If YOU had to make the decision, would you respect a JW relatives wish to refuse a blood transfusion?

by nicolaou 152 Replies latest watchtower medical

  • stan livedeath
    stan livedeath
    and all this blood nonsense because they all bought the dream ticket of resurrection into a paradise earth. will they ever get real ?
  • nicolaou

    Twice you've made your posts about me instead of my comments JK. Let's try one last time.

    Would you facilitate a loved ones wishes to put themselves in harms way? If your answer is conditional on their wish being part of deeply held religious beliefs please explain why that makes a difference.

    If you only plan on hitting the 'reply' button to fire off another tepid ad hominem please don't bother.

  • dubstepped

    Man, you guys better hope your JW relatives are never put in this position for you with some of your views because you won't be getting a transfusion.

    I could not violate someone else's body by forcing anything in it that they expressly objected to.

    I am human and have feelings but to think my feelings trump theirs is to go back to the narcissist I formerly was. They are their own person. If my emotions got in the way because I wanted them to live for my own reasons I'd opt out of participation and let their legal documents speak for them.

  • nicolaou
    Man, you guys better hope your JW relatives are never put in this position for you with some of your views because you won't be getting a transfusion.

    Precisely. Don't you see that you've just acknowledged life is more precious than belief?

    I could not violate someone else's body by forcing anything in it that they expressly objected to.

    So would you give your Mother the mushrooms?

  • OnTheWayOut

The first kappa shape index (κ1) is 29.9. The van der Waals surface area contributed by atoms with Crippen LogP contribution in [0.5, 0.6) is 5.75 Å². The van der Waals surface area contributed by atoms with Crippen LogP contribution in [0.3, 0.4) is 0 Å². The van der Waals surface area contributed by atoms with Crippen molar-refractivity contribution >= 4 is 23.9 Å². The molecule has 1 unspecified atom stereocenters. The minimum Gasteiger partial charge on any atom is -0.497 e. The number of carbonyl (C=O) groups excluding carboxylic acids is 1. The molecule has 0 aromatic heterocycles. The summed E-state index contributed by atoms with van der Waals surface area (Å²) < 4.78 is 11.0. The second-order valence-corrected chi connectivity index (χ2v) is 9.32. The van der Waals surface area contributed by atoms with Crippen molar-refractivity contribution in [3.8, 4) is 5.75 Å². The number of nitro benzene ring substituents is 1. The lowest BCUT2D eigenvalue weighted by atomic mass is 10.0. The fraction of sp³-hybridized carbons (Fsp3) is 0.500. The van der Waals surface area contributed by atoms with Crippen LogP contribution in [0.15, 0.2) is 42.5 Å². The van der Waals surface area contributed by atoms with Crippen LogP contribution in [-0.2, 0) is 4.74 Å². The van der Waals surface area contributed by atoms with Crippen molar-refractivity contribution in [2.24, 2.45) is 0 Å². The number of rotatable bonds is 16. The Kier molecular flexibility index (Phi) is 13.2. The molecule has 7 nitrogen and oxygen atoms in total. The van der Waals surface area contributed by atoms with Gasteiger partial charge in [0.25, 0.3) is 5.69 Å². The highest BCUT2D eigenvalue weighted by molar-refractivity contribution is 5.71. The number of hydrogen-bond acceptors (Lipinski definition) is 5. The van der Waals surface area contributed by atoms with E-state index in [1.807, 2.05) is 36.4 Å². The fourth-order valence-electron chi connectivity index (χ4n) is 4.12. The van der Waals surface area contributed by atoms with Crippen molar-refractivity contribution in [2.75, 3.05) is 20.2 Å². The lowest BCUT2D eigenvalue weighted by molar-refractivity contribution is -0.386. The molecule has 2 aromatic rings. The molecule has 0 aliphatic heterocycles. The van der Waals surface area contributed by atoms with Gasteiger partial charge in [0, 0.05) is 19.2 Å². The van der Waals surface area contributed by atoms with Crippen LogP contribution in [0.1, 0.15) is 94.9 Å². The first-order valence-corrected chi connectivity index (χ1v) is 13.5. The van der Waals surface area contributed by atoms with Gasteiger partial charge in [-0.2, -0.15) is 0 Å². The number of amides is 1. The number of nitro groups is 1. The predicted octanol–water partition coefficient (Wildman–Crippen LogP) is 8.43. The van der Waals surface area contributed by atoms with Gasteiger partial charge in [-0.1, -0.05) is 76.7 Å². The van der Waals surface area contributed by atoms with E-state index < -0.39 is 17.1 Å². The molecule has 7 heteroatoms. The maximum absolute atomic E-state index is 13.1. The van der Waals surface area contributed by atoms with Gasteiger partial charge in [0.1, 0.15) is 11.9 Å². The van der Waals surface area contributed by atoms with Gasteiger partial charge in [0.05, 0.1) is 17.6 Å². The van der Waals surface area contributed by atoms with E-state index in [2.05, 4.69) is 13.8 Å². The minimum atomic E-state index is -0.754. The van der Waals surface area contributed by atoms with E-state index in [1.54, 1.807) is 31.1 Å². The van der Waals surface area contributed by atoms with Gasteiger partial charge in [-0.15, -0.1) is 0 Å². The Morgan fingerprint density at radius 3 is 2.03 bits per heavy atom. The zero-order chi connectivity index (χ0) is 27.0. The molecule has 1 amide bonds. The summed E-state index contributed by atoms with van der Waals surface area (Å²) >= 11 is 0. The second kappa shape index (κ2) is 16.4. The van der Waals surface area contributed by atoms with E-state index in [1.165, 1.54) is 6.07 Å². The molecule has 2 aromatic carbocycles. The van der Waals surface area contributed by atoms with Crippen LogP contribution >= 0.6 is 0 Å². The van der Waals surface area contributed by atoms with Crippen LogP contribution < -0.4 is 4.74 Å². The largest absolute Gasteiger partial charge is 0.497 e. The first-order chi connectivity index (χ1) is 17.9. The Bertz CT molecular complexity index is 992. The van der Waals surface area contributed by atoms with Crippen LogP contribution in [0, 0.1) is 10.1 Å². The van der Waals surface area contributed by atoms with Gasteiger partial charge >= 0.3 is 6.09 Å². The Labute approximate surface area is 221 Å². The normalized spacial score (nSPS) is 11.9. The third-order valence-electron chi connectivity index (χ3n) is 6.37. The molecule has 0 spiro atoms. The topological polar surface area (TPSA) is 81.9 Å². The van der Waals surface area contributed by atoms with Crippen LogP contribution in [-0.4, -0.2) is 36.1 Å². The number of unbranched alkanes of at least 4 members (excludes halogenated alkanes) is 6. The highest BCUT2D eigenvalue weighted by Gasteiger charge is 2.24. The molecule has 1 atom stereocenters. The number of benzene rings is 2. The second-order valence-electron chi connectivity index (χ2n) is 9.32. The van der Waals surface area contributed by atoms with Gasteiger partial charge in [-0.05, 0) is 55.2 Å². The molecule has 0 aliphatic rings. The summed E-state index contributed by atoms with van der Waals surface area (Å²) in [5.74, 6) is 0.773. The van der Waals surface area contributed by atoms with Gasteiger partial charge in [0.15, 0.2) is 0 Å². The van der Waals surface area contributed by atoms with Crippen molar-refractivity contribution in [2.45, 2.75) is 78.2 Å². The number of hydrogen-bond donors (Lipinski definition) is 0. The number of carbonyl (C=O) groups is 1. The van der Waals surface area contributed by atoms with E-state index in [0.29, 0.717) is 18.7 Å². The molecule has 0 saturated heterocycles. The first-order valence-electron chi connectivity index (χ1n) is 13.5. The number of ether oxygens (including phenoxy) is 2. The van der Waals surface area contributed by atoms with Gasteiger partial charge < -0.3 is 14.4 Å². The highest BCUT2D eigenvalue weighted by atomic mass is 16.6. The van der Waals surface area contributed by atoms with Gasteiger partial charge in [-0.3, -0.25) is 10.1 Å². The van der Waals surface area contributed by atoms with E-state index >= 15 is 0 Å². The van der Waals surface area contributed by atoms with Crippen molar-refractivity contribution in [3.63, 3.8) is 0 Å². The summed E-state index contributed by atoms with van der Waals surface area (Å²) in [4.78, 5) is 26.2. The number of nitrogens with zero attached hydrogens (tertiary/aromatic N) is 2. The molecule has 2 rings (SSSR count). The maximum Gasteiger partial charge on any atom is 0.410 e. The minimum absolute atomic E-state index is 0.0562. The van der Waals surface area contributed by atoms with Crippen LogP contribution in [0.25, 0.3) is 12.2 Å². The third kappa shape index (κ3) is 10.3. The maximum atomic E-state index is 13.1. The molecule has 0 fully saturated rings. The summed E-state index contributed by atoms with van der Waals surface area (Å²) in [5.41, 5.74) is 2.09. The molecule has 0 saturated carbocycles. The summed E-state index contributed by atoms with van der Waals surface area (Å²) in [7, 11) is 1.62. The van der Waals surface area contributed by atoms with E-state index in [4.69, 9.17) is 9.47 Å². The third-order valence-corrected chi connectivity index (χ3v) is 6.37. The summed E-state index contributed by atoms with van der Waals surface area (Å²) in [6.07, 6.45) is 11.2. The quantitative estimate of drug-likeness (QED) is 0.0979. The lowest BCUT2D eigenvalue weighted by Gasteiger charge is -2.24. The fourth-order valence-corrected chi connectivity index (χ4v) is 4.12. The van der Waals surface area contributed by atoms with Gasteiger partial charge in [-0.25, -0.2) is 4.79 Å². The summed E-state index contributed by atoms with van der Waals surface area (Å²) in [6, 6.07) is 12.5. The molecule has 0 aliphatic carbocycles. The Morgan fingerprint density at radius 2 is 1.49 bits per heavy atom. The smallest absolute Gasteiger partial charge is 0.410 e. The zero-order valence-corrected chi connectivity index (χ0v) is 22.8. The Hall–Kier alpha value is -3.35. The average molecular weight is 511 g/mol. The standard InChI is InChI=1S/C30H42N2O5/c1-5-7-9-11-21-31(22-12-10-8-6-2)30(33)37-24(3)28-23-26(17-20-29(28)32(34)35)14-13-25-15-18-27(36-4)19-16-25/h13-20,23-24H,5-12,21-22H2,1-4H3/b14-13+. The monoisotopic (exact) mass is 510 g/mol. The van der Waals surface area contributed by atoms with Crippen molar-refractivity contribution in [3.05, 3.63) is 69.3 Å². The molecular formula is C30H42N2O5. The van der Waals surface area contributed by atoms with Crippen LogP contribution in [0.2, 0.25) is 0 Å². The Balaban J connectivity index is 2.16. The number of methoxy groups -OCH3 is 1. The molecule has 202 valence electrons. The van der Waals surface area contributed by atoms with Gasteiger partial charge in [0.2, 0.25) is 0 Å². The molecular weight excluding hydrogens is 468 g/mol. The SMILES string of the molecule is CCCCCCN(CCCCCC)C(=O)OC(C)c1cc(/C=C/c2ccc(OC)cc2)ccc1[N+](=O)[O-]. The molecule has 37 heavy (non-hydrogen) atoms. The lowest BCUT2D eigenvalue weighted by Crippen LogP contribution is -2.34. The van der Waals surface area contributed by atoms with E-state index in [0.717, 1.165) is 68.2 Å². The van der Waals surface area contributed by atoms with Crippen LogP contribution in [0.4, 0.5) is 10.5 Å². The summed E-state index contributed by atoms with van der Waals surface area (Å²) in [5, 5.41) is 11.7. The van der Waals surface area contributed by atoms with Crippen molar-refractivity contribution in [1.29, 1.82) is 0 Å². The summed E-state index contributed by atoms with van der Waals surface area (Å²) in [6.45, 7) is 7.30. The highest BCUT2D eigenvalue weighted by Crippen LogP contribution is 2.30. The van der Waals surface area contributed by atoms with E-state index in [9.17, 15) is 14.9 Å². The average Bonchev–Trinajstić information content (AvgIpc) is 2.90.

Some of you guys are really something else. One thing I learned exiting the cult was not to judge other people. I am still unsure what I will do when my wife needs life-saving blood and her JW mother is standing there. I will probably allow the blood and let them be mad at me, but secretly grateful.

    But if someone else decides something else, I am not going to judge them for their decision.

  • minimus
    I was responsible for my mom's health wishes and followed it to the letter. Whether I agree with it or not, it is her decision not mine.
  • OnTheWayOut

    Nic, while you and I might see it differently, people are allowed to refuse lifesaving treatments with a rational mind. I know (and sort of agree) that JW minds are not working rationally when their refusal is based on blind obedience. But many healthy humans have DNR orders (DO NOT RESUSITATE) for their own beliefs/philosophies about such. And I could honor that, kind of actually have to.

    And while your mushroom/blood question is not really appropriate because it's a case of introducing the bullet compared to introducing the kevlar, there are many different answers even to that. If a sickly person wants mushrooms to die peacefully, it's a decision I could abide by. If an over-90 JW wants to just die faithfully, what kind of psychological trauma would giving blood cause to them?

    It's a terrible situation. I have actually been on the scene where the sick person needs "heroic measures" and those measures will probably revive them, but there is the DNR plain as day, and there is the family member saying "Ignore it" on one side and the primary care giving family member on the other side saying "Let him go."